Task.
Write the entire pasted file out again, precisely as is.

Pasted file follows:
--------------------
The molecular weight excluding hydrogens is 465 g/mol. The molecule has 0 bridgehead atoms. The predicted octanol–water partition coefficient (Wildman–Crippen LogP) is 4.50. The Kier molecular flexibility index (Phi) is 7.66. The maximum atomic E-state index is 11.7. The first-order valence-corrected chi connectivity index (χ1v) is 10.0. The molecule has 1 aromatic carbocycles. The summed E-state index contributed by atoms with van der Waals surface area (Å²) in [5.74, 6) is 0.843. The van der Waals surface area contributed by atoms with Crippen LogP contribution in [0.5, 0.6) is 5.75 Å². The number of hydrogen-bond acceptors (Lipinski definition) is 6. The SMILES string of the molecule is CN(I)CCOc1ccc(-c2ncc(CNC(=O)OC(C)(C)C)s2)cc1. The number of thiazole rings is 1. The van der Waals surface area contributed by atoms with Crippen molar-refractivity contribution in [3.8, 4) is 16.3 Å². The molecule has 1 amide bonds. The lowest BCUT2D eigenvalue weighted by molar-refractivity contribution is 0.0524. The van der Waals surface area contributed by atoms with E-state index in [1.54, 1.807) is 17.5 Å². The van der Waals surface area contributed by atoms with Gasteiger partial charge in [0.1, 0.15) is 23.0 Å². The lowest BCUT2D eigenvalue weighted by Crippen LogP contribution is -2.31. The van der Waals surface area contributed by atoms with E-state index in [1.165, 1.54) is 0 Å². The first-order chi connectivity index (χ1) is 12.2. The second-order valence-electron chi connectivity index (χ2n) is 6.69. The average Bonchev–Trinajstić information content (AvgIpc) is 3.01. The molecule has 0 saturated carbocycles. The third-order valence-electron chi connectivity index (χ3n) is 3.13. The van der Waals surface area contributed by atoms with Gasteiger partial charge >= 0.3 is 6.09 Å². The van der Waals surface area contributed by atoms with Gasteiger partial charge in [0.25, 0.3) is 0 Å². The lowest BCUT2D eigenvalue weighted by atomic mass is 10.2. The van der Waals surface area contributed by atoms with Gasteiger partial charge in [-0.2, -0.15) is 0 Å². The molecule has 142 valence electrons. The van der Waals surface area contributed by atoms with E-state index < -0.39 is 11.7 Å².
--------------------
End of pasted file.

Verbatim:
The molecular weight excluding hydrogens is 465 g/mol. The molecule has 0 bridgehead atoms. The predicted octanol–water partition coefficient (Wildman–Crippen LogP) is 4.50. The Kier molecular flexibility index (Phi) is 7.66. The maximum atomic E-state index is 11.7. The first-order valence-corrected chi connectivity index (χ1v) is 10.0. The molecule has 1 aromatic carbocycles. The summed E-state index contributed by atoms with van der Waals surface area (Å²) in [5.74, 6) is 0.843. The van der Waals surface area contributed by atoms with Crippen LogP contribution in [0.5, 0.6) is 5.75 Å². The number of hydrogen-bond acceptors (Lipinski definition) is 6. The SMILES string of the molecule is CN(I)CCOc1ccc(-c2ncc(CNC(=O)OC(C)(C)C)s2)cc1. The number of thiazole rings is 1. The van der Waals surface area contributed by atoms with Crippen molar-refractivity contribution in [3.8, 4) is 16.3 Å². The molecule has 1 amide bonds. The lowest BCUT2D eigenvalue weighted by molar-refractivity contribution is 0.0524. The van der Waals surface area contributed by atoms with E-state index in [1.54, 1.807) is 17.5 Å². The van der Waals surface area contributed by atoms with Gasteiger partial charge in [0.1, 0.15) is 23.0 Å². The lowest BCUT2D eigenvalue weighted by Crippen LogP contribution is -2.31. The van der Waals surface area contributed by atoms with E-state index in [1.165, 1.54) is 0 Å². The first-order chi connectivity index (χ1) is 12.2. The second-order valence-electron chi connectivity index (χ2n) is 6.69. The average Bonchev–Trinajstić information content (AvgIpc) is 3.01. The molecule has 0 saturated carbocycles. The third-order valence-electron chi connectivity index (χ3n) is 3.13. The van der Waals surface area contributed by atoms with Gasteiger partial charge >= 0.3 is 6.09 Å². The van der Waals surface area contributed by atoms with Gasteiger partial charge in [0.25, 0.3) is 0 Å². The lowest BCUT2D eigenvalue weighted by atomic mass is 10.2. The van der Waals surface area contributed by atoms with Gasteiger partial charge in [-0.2, -0.15) is 0 Å². The molecule has 142 valence electrons. The van der Waals surface area contributed by atoms with E-state index < -0.39 is 11.7 Å².